• Gazette 2.0

Fighting to pass down the right things paid off as a parent


By J. Hogan


-Gains & Gleanings-


If my obsessive traits were passed on — and we’ve seen some evidence of that with healthy pastimes such as fishing well beyond the norm — being aware of it enough to ensure they didn’t indulge unhealthily in distractive or destructive things has paid off.

True story… I have an addict’s personality. I know this, and, of course, it’s told in my life’s tale, as I was a drug addict years ago. (26 years clean last month!)


I wasn’t only addicted to drugs. My tendency to dive into obsessions came into play when I got a guitar as a kid. I was so obsessed with it that, over a long time, and despite my not being naturally musically gifted in the least, I became an above-mediocre player.


That obsession turned out to be a blessing. Others, not so much.


In my teens, I obsessed over certain arcade video games to the point where I would steal my loved ones’ money to feed quarters into the machines at Future Games. I would dream at night about playing DigDug, Omega Race, and Super Mario Brothers II, and I would wake up stressed and unrested from my obsessive nightlong binary battles.


The Army helped me break free from that addiction because the games weren’t readily available and my time was occupied, but I have to be vigilant about addictions.


I know I’m free from drug addiction, and don’t identify, in the parlance of recovery, as “a recovering addict.” I’m cured, and I know that.


The Bible assures me that “If anyone is in Christ Jesus, they are a new creation in Christ, the old is gone, the new has come.”


Yet I don’t hang out with folks using narcotics.


I help them break free, but I won’t sit in a room where folks are indulging. I have been freed, but not made foolish.


The same tendencies which opened that door for me in the first place manifest in other, less toxic ways.


I see them and try not to indulge even those lesser things if only for the time it costs to do so.


My brother David, who recently moved to Georgia, was forever trying to interest me in whatever series he and his wife were currently binge-watching.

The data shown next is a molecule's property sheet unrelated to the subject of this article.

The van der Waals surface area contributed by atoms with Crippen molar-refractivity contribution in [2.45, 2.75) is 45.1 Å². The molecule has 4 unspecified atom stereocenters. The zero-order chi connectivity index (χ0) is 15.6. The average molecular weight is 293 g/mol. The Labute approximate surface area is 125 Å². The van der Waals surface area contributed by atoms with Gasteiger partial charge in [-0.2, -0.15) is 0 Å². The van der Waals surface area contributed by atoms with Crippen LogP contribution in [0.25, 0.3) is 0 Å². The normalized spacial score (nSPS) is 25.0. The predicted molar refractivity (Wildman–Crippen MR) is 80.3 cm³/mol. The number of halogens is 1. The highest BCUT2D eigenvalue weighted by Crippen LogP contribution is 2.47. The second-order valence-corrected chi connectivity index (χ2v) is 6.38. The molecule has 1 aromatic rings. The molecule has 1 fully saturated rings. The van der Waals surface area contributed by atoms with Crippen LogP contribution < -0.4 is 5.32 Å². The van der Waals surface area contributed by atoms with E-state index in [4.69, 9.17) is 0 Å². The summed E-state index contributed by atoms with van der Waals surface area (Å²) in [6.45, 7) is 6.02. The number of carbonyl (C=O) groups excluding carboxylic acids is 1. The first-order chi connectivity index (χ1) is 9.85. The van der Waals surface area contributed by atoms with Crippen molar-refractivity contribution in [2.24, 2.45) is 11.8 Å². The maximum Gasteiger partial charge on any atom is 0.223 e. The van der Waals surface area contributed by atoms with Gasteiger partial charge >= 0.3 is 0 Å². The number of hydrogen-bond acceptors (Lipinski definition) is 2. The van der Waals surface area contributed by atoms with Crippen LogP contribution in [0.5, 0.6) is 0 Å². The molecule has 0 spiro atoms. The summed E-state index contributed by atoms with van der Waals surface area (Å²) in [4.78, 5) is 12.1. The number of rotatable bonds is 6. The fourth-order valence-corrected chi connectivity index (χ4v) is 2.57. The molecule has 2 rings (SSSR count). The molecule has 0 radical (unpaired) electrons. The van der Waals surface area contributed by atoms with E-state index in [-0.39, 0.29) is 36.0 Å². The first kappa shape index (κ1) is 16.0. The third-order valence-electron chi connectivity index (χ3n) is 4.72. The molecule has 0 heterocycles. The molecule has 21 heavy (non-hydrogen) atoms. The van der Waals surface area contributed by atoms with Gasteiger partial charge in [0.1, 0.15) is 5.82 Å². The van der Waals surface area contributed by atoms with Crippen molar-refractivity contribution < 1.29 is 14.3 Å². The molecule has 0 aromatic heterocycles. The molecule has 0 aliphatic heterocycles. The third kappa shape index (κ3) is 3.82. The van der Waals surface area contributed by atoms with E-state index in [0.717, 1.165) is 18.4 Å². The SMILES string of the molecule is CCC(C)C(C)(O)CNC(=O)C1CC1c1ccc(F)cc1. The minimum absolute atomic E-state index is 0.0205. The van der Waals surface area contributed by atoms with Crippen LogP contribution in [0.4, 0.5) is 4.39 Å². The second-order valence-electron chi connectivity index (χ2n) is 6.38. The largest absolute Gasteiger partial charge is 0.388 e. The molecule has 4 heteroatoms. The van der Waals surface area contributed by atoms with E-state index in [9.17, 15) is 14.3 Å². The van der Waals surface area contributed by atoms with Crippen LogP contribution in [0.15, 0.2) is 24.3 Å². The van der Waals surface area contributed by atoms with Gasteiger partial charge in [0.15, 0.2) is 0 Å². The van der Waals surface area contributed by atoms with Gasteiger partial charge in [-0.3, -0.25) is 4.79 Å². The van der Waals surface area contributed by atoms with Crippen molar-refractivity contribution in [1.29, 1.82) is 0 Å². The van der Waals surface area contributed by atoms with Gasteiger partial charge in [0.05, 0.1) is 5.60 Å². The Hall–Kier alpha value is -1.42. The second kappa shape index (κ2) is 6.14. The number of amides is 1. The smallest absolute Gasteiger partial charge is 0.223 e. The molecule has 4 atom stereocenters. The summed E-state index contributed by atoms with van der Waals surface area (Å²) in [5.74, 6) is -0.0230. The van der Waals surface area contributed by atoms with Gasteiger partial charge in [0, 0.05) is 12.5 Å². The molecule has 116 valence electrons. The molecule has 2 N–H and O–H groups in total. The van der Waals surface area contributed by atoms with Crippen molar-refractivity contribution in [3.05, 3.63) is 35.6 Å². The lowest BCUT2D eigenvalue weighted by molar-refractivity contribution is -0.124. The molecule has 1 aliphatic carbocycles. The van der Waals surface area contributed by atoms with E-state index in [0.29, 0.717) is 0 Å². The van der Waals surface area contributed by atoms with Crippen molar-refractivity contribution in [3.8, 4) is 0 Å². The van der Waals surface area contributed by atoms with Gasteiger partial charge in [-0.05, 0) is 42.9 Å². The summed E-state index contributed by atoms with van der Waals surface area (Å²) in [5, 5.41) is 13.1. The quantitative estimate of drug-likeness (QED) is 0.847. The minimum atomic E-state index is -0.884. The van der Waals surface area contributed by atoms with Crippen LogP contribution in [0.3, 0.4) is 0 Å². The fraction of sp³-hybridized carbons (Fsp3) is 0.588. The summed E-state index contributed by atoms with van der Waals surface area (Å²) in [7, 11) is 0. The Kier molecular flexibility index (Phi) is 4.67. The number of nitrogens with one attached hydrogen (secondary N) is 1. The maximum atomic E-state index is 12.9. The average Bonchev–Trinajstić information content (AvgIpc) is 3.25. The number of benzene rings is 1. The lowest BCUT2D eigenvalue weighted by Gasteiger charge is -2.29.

I gave in once… I watched an episode of “24” on Netflix. Then I watched 23 more over the next 38 hours. My addictive nature may be mostly dormant… but it’s because I don’t feed it much. This illustrates why.


As our kids grew up, knowing they’re my offspring, I was strict about not indulging their young minds in video games and virtual engagements.


I wouldn’t allow them a PS4 or GameCube, and Teressa and I only allowed certain games for certain times on the computer.


We encouraged reading books, learning music, spiritual growth, outdoor activities, and practical problem-solving type stuff like car and computer repair.


I can’t say they always enjoyed it. As parents, however, we felt the battle was worth fighting, and we stuck to our guns. And it was worth it.


We now have three well-rounded, hard-working sons who know how to do things and an amazing growing younger daughter. All are accomplished musicians who enjoy playing, and they’re socially adept, capable of interaction, and quite helpful to others.


If my obsessive traits were passed on — and we’ve seen some evidence of that with healthy pastimes such as fishing well beyond the norm — being aware of it enough to ensure they didn’t indulge unhealthily in distractive or destructive things has paid off.


It wasn’t the path of least resistance.


When we’re sitting in a restaurant as a family, laughing and sharing stories, teasing and testing the boys’ sister, and enjoying one another’s company while another family sits quietly at their table, all staring at their smartphones, I’m glad we fought through the tougher route.


Rev. James Hogan is a native of Stowe Township and serves as pastor of Faithbridge Community Church in McKees Rocks.

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